The Big Idea: Randee Dawn
Who wants to live forever?
One great thrill we get from writing and reading fantasy, science fiction or even horror is about imagining creating and watching creatures who toy with mortality. Ancient demons, immortal gods, fae with unknown lifespans, potions that turn back the clock. We’re fascinated with tweaking time – and simultaneously terrified by it.
Time weighs on me now more than it did in my 20s or 30s; there are more “never gonna do that” listings in my bucket list column than there used to be. Mostly because there’s no time. My body tells me that. My patience is shorter, my attention span shifted. I get cranky at things that waste my time, because they feel like theft.
When I first started writing Tune in Tomorrow, a book that muses on what a reality TV show/soap opera created by mythical creatures, for mythical creatures – but starring humans – would look like, I confess that I didn’t give the nature of time much thought. After all, Tune‘s a funny book (if I’ve done it right) full of slapstick, puns and backstage shenanigans. I’m an entertainment journalist and trust me, I’ve seen some stuff.
But time was always part of the story. The title even harks back to classic cliffhangers soaps relied on, suggesting the answers you crave will all be there if you tune in … tomorrow. Many soap actors devote their careers to one character, one show. So what would it be like to work among creatures who live for hundreds, if not thousands, of years – who’d want you, a puny human actor, to stick around longer than their molting cycle? What would it like for them to confer a “prize” (an “Endless Award,” in the book) for your talent that gave you immortality – so long as you were employed on the show?
Weirdness would ensue, to say the least.
In one way, it’s an ideal solution to the conundrum of never being able to die: immortality, but conditional. Exit when you’re ready (in my world, you don’t turn into a heap of dust with all your years accruing at once) and live as long as you want. After all, immortality ranks up there with almost everybody’s top three super wishes (right after flying and invisibility).You could do All! The! Things! You could invest your money wisely and spend hundreds of years tending your portfolio. You’d be wealthy and … forever young. Or young-ish.
But I wanted to explore what this would feel like beyond a thought experiment. Long life is a double-edged sword, something people my age are only starting to comprehend. We’ve already read the moaning and groaning of creatures like vampires, who’re purely exhausted with all the chasing down of victims, the sameness of meals every day. Anne Rice’s Interview with the Vampire got it right – it takes stamina to be a bloodsucker decade after unending decade, until Buffy catches up with you.
For humans, this is exponentially more horrifying. Mortality introduces stakes to a life (not wooden stakes, we’ve moved on from vampires now), while immortality removes them. Like a river you’ve stepped out of, the world moves on without you. Loved ones and friends die. Politics, entertainment, culture, medicine – everything goes on, while you stay fixed in place. Actors in the book stop going back to the “real” world on the other side of the Veil, living full time on sets and in dressing rooms, with the occasional jaunt to protected areas of the fae world. Meanwhile, the real world becomes its own alien landscape, made all the more so because they no longer participate in it. They’re like Severance‘s “innies” – cut off from anything but their jobs.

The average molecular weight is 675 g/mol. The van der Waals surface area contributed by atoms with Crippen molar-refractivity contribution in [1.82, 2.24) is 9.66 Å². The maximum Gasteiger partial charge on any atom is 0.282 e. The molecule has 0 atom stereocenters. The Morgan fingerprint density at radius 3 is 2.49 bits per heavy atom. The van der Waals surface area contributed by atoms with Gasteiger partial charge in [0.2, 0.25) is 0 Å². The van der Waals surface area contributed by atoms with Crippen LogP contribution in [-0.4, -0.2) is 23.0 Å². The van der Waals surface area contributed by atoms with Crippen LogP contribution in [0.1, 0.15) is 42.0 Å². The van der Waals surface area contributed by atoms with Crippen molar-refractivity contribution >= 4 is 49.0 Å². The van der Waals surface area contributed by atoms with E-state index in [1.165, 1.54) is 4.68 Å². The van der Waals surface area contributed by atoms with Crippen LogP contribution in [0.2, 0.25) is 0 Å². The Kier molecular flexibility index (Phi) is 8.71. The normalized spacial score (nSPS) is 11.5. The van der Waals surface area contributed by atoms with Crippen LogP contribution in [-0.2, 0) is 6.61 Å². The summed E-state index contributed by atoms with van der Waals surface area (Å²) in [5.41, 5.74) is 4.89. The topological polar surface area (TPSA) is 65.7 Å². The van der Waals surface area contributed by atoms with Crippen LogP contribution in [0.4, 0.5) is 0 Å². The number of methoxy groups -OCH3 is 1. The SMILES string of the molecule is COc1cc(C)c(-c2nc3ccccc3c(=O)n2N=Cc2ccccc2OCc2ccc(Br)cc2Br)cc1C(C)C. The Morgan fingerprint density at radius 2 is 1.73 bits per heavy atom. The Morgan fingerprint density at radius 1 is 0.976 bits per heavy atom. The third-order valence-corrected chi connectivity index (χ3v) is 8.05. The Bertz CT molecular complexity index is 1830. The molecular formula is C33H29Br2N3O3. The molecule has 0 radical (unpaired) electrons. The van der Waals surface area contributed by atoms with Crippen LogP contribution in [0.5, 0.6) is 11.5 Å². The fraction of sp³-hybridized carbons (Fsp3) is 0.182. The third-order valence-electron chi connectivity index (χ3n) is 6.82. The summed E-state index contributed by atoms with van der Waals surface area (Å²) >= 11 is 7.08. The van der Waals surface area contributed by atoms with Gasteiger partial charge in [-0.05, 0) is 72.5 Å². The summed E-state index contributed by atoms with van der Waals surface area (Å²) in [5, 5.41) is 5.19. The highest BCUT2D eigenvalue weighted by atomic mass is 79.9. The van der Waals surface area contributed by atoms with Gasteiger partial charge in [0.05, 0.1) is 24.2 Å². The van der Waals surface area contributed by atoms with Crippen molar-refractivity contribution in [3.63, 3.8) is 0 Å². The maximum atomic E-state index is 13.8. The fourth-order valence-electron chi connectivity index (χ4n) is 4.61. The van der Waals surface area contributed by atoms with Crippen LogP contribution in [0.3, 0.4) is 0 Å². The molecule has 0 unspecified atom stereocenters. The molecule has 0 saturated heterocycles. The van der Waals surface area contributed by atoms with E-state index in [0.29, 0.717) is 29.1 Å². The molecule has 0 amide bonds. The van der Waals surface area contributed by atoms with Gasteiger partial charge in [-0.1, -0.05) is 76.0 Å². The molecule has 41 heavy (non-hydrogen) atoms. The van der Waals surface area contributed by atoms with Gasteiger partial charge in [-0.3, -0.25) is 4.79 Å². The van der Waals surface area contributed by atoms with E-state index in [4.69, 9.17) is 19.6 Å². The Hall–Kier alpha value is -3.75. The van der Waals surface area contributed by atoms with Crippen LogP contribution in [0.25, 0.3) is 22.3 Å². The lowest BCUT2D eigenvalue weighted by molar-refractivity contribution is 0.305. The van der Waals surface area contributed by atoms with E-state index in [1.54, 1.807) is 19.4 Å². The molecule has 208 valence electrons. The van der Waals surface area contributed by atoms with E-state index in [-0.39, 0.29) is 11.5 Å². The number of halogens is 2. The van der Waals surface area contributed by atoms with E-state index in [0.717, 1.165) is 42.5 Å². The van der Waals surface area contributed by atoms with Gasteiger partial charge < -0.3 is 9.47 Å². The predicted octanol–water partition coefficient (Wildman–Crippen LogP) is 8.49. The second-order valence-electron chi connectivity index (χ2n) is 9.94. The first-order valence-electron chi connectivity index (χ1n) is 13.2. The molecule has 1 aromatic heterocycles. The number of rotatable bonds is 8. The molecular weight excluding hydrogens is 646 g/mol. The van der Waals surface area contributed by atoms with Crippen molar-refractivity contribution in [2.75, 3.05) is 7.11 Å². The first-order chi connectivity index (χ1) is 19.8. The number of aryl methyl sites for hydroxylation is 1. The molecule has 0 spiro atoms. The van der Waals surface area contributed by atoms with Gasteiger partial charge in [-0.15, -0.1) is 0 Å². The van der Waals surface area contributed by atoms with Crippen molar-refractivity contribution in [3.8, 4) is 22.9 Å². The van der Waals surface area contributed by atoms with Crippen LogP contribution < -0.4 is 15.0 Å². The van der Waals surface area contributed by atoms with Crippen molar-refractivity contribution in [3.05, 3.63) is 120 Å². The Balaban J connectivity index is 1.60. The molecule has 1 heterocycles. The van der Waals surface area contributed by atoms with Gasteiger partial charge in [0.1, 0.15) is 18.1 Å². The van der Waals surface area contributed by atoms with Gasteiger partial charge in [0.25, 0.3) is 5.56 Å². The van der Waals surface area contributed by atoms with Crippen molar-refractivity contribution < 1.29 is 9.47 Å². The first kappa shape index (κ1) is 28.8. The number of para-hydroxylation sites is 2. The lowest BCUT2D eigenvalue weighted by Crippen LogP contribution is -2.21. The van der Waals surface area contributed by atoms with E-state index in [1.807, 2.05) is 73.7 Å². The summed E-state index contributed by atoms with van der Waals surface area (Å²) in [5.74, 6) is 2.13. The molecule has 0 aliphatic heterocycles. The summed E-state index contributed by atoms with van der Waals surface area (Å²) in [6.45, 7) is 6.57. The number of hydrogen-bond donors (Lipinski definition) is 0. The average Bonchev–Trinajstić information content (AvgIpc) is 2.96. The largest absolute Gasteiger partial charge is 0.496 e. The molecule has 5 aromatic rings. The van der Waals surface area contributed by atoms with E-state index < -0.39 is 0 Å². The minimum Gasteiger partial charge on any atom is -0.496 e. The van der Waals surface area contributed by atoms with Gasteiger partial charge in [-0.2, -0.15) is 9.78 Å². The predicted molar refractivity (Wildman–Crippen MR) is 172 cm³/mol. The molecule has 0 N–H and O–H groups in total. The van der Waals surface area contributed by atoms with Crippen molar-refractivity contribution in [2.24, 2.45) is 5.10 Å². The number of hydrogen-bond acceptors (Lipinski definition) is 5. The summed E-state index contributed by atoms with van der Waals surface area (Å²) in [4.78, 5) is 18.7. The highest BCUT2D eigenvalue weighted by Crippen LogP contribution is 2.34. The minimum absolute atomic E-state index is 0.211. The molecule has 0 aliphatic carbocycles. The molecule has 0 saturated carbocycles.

I feel this pain, now that the car I’m driving has crested the hill of middle age and is heading faster and faster toward … well, you know. There’s a line from The Breakfast Club that used to make me well up like a baby when I watched it as a teenager: “When you grow up, your heart dies.” Tragic! Unfeeling adults, lazy and comfortable! Yet that’s not it – as I understand now, it’s not that your heart dies, but you become less relevant to the world even as you live in it. Everyone on TV feels like they could be your kids’ or your grandkids’ age. The soundtrack of the zeitgeist – Muzak, music in movies, lyrics – is not your music. Technology advances come and go so fast they’re like quicksilver in your fingers. And then you learn that three of the four Golden Girls were in their late 40s or early 50s on the show. You’re behind the times, not ahead or even in the middle of them.
The world moves on.
It takes more effort to remain in touch these days. It’s tempting to stay in my own version of a dressing room, to withdraw and engage. To understand only the things I already know and say “enough.” To stop listening to new songs or watch new movies. So I actively push back. I listen to Billie Eilish (who’s already mainstream). I think about what it’s like to grow up as this generation, in this version of the world. I try to taste the world as it is, not as I want it to be, so I won’t get stuck. So my heart won’t die.
One character in Tune in Tomorrow is terrified of losing their position on the show, and that fear makes them do terrible things. To be thrown out into the cold, into the “real” world, is a horror that justifies them doing anything to protect their station. But it’s not sustainable. Something has to change. It may take a newcomer, a rising star to upend the way “forever” has always worked.
Because the way “forever” has always been, doesn’t have to be … forever.